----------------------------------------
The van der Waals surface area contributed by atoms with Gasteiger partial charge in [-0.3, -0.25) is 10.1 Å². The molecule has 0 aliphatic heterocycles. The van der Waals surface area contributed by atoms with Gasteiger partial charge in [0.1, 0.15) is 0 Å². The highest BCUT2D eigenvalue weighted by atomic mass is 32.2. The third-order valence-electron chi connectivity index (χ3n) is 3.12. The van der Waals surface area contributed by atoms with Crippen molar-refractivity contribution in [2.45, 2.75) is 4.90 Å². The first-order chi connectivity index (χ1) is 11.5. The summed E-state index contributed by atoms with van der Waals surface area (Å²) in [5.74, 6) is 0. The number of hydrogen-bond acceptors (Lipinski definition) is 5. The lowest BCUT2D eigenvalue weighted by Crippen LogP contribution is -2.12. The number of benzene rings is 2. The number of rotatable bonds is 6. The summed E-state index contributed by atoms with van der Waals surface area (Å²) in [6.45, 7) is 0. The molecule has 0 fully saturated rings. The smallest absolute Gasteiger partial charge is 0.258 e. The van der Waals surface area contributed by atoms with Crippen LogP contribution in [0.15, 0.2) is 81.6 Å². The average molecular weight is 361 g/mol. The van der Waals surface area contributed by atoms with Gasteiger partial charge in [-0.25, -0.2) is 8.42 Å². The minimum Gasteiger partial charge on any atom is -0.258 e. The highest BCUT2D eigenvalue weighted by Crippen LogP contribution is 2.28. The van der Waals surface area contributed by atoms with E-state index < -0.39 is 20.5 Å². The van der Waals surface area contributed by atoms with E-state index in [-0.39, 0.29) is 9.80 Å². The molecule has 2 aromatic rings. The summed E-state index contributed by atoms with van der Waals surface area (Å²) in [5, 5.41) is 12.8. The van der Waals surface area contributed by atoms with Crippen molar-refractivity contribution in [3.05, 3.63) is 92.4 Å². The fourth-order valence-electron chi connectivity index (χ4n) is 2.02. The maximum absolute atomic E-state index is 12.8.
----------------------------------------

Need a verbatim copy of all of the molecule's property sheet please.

The van der Waals surface area contributed by atoms with Gasteiger partial charge in [-0.3, -0.25) is 10.1 Å². The molecule has 0 aliphatic heterocycles. The van der Waals surface area contributed by atoms with Gasteiger partial charge in [0.1, 0.15) is 0 Å². The highest BCUT2D eigenvalue weighted by atomic mass is 32.2. The third-order valence-electron chi connectivity index (χ3n) is 3.12. The van der Waals surface area contributed by atoms with Crippen molar-refractivity contribution in [2.45, 2.75) is 4.90 Å². The first-order chi connectivity index (χ1) is 11.5. The summed E-state index contributed by atoms with van der Waals surface area (Å²) in [5.74, 6) is 0. The number of hydrogen-bond acceptors (Lipinski definition) is 5. The lowest BCUT2D eigenvalue weighted by Crippen LogP contribution is -2.12. The number of benzene rings is 2. The number of rotatable bonds is 6. The summed E-state index contributed by atoms with van der Waals surface area (Å²) in [6.45, 7) is 0. The molecule has 0 fully saturated rings. The smallest absolute Gasteiger partial charge is 0.258 e. The van der Waals surface area contributed by atoms with Crippen LogP contribution in [0.15, 0.2) is 81.6 Å². The average molecular weight is 361 g/mol. The van der Waals surface area contributed by atoms with Gasteiger partial charge in [-0.25, -0.2) is 8.42 Å². The minimum Gasteiger partial charge on any atom is -0.258 e. The highest BCUT2D eigenvalue weighted by Crippen LogP contribution is 2.28. The van der Waals surface area contributed by atoms with E-state index < -0.39 is 20.5 Å². The van der Waals surface area contributed by atoms with E-state index in [-0.39, 0.29) is 9.80 Å². The molecule has 2 aromatic rings. The summed E-state index contributed by atoms with van der Waals surface area (Å²) in [5, 5.41) is 12.8. The van der Waals surface area contributed by atoms with Crippen molar-refractivity contribution in [3.05, 3.63) is 92.4 Å². The fourth-order valence-electron chi connectivity index (χ4n) is 2.02. The maximum absolute atomic E-state index is 12.8.